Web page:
If you're a product guy like me, you probably aren't great at negotiation. You can be a user experience savant, a whizbang coder capable of overnight feats of greatness, or a genius marketing strategist - but one skill that entrepreneurs don't get to practice often is the art of negotiation. Selling your company to an investor - or acquirer.
Negotiation is a separate skill from pitching. You can be very good at pitching but pitiful at negotiation. Pitching is 90% enthusiasm and preparation. Negotiation relies on much more tacit knowledge about the market, about what leverage you have, about etiquette and protocol - things that you can't just fake-until-you-make. Negotiation is a skill that must be learned.
In the video below you will watch a brilliant negotiator handle a high pressure situation masterfully. Normally, Shark Tank and its kin offer about as much actionable info as big macs do vitamin C - but this was something different. The pitch itself was well-crafted, but that's expected when pitching to investors. It's after the pitch where Jonathan Miller (an ex-VC) is in his element and shows us how to get what you want during a negotiation.
If I ran a startup school, I would make this 12-minute video clip compulsory viewing for all entrepreneurs.
Alternative link here
There's a few tactics here that I will unashamedly steal for future use.
Jonathan reinforces a few times that they are buying into him and the vision. The investors were valuing the company based on current earnings, which is never favourable to an early stage company. Jonathan uses the great line I'm selling you the horse & the jockey - reminding the investors that they aren't just buying into a company but also himself as an entrepreneur.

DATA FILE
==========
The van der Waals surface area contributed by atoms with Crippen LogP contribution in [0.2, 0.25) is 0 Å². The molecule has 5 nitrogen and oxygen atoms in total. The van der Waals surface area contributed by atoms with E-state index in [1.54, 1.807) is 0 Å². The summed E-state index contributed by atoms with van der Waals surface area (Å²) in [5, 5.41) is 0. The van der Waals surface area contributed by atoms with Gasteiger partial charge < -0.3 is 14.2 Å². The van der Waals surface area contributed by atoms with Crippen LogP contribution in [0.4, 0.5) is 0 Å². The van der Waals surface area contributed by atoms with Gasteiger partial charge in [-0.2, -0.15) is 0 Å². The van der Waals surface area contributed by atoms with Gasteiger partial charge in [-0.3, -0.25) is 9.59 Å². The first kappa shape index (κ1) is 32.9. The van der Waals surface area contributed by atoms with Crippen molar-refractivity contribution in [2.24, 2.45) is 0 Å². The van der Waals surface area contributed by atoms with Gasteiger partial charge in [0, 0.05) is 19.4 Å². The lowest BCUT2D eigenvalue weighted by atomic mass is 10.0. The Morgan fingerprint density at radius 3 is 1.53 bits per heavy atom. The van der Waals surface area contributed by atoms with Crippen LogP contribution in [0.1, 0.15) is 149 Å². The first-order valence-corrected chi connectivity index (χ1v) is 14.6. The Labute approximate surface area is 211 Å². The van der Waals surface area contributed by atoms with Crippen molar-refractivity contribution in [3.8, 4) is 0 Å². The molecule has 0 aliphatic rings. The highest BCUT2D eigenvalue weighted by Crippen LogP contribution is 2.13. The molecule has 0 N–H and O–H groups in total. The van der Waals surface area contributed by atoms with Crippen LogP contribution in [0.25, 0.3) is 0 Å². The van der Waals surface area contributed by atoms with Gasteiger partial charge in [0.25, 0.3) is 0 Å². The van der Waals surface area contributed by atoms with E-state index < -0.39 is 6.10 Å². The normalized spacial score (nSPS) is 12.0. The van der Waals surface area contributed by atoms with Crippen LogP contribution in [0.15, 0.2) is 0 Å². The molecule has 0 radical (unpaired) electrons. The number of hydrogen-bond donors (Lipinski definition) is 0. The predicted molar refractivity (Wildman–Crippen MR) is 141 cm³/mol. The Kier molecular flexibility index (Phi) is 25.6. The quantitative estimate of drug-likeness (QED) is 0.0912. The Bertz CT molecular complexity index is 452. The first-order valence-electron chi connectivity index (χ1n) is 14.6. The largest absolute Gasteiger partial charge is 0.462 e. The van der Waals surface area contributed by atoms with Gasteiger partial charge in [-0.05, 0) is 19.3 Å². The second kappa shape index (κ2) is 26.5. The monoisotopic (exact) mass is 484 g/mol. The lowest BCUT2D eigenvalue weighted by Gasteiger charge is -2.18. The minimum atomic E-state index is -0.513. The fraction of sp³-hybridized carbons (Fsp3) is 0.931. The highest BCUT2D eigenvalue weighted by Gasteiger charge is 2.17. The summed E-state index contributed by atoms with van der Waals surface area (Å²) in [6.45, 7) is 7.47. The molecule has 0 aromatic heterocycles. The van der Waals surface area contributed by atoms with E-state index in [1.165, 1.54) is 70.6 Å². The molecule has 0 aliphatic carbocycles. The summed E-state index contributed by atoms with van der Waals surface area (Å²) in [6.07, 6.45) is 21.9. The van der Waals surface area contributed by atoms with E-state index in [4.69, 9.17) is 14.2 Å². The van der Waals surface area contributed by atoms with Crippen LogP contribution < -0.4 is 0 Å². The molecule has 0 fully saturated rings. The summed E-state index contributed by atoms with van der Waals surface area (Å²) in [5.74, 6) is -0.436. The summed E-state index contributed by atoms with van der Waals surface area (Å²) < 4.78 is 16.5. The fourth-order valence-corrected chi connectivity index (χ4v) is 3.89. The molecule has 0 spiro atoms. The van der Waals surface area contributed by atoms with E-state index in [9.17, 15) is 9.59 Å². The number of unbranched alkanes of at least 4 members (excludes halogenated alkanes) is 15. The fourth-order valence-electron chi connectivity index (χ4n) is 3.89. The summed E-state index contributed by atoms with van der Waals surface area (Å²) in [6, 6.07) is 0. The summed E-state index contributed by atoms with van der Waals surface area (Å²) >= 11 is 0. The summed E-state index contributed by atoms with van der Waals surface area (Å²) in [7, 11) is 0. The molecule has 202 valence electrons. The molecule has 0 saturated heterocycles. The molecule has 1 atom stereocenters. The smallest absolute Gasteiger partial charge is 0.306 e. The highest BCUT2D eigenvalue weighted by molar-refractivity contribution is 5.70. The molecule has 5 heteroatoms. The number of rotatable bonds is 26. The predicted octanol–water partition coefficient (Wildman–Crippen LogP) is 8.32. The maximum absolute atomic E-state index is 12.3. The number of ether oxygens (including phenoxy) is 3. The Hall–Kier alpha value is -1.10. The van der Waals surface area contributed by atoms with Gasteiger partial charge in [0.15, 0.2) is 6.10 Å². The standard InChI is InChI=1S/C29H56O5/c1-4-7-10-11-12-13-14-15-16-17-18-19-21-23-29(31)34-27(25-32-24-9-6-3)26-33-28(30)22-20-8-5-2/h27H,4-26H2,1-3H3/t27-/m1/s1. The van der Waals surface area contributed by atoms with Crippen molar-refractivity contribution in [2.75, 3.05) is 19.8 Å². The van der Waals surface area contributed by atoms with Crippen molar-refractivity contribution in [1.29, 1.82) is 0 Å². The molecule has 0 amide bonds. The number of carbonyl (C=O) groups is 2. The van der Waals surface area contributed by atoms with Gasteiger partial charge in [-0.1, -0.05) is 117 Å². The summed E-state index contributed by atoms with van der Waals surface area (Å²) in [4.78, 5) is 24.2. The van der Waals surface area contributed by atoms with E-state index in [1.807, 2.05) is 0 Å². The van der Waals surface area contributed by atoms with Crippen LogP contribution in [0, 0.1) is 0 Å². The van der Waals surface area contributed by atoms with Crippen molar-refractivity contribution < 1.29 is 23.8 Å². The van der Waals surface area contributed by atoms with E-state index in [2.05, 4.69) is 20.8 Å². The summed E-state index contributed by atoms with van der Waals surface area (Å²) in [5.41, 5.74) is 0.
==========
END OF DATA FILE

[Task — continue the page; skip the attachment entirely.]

Jonathan remains calm and composed, even in the face of a small defeat. After learning that one Shark is declining to participate in the round, he counters immediately with "I would like to answer your objections, even if you are out" - it's polite, respectful and gives him a platform to respond to any doubt that the other Sharks might now have. He gets to state his case without sounding desperate, which would erode his leverage.
Perhaps my favourite tactic from the whole clip. When the Sharks pushed Jonathan to come up with a different offer (since they didn't like the first one) he threw the ball right back in their court. He's right. Let the investor counter-offer. Don't counter-offer your own offer.
After a Shark talks numbers but wasn't forthcoming about whether he's serious or not, Jonathan cuts right to the chase. He knows that the quicker he can get a concrete offer on the table, the quicker he can start a bidding war between the Sharks.
Polite negotiation speak for "your numbers are nowhere near what I want".
Jonathan's savvy seems to be paying off.
His company Element Bars shipped 1 million bars in 2012.